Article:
The first and second shifts at the plant are up and running after going through more than two months of training, Brucker said, with the hiring of the third shift planned within the next two months. About a third of the 30-some employees are US military veterans (some of whom are disabled), a point of pride for CEO Steve Ostrenga, who also spoke highly of the quality of the workforce in Milwaukee, an area hard hit by cutbacks in the automotive, electronics, and power control industries.
The chief exec cited the company’s participation in the “Heliene Alliance”—a strategic confederation of several PV players in Canada, France, Spain, and the US—as a major reason for the company’s rapid initial ramp-up. Although most of the other firms are part of the Heliene Energy family, Helios Solar Works remains independent while benefitting from the close cooperative interaction of the group.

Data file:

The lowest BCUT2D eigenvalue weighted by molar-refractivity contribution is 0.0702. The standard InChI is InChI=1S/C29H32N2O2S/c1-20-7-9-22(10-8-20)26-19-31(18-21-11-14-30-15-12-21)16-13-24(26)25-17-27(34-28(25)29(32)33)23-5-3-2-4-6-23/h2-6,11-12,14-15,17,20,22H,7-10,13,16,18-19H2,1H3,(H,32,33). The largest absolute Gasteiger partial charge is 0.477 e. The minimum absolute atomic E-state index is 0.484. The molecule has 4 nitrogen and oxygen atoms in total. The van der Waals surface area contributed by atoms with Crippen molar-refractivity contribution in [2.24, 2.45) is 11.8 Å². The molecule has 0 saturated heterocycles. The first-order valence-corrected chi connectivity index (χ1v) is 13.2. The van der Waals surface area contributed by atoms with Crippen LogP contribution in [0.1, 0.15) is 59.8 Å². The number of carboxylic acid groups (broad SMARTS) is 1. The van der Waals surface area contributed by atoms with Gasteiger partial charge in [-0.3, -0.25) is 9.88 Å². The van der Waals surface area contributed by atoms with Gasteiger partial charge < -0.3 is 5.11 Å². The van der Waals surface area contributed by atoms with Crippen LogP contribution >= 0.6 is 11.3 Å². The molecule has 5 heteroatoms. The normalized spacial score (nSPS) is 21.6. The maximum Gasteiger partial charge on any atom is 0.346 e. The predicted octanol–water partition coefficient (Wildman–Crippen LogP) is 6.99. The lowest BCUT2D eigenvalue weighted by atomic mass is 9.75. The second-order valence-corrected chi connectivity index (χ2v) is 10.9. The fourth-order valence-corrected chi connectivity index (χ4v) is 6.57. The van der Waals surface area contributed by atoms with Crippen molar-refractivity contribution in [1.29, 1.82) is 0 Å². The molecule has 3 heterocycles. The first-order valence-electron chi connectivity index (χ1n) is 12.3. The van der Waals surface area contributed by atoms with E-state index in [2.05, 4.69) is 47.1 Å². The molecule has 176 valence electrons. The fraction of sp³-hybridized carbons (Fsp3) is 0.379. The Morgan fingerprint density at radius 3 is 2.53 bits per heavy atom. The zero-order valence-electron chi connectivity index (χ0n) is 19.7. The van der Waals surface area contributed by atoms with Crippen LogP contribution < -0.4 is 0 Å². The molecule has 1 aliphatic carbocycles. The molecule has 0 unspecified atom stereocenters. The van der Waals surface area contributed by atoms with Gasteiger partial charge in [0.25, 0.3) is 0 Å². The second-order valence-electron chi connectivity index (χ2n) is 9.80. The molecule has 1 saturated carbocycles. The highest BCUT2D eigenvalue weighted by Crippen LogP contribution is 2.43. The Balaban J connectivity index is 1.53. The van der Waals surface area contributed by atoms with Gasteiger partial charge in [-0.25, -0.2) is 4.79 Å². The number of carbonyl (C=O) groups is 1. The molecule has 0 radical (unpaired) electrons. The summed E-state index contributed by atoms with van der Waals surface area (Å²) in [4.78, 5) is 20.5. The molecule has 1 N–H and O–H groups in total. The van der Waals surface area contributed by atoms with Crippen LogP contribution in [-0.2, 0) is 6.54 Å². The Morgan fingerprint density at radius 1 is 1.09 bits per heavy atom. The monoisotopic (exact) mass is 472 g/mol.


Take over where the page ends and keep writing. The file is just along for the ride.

Calling the alliance a “gentlemen’s agreement,” the former US Peace Corps volunteer and US Army Reserve vet turned solar entrepreneur explained that the companies have joined forces and pooled their resources to buy components and materials, ship spare parts to each other, educate their employees (Helios’ first shift trained in sister facilities in Spain and Ontario, Canada), test and measure their products, bid on projects together, and research and develop next-generation technologies. The partnership represents a compelling alternative path to reducing costs through collective economies of scale.
On the manufacturing side, perhaps the most important alliance collaborator has been Spanish module equipment supplier SAP Solar, which designed and built the tools and layout for Helios’ line. Kivlin gave a large part of the credit for the quick ramp to the systems provider’s platform-based methodology, and believes that the next round of production expansion should take only six months.
Ostrenga added that SAP’s soldering approach was a particular differentiator, with its lower spoilage rates and faster throughput than competitive solutions. He also listed another advantage of partnering with a company like the Badalona, Spain, concern and its proven turnkey production scheme: a constant upgrading of equipment, including a brand-new-to-market soldering tool that the Midwestern modco has just bought.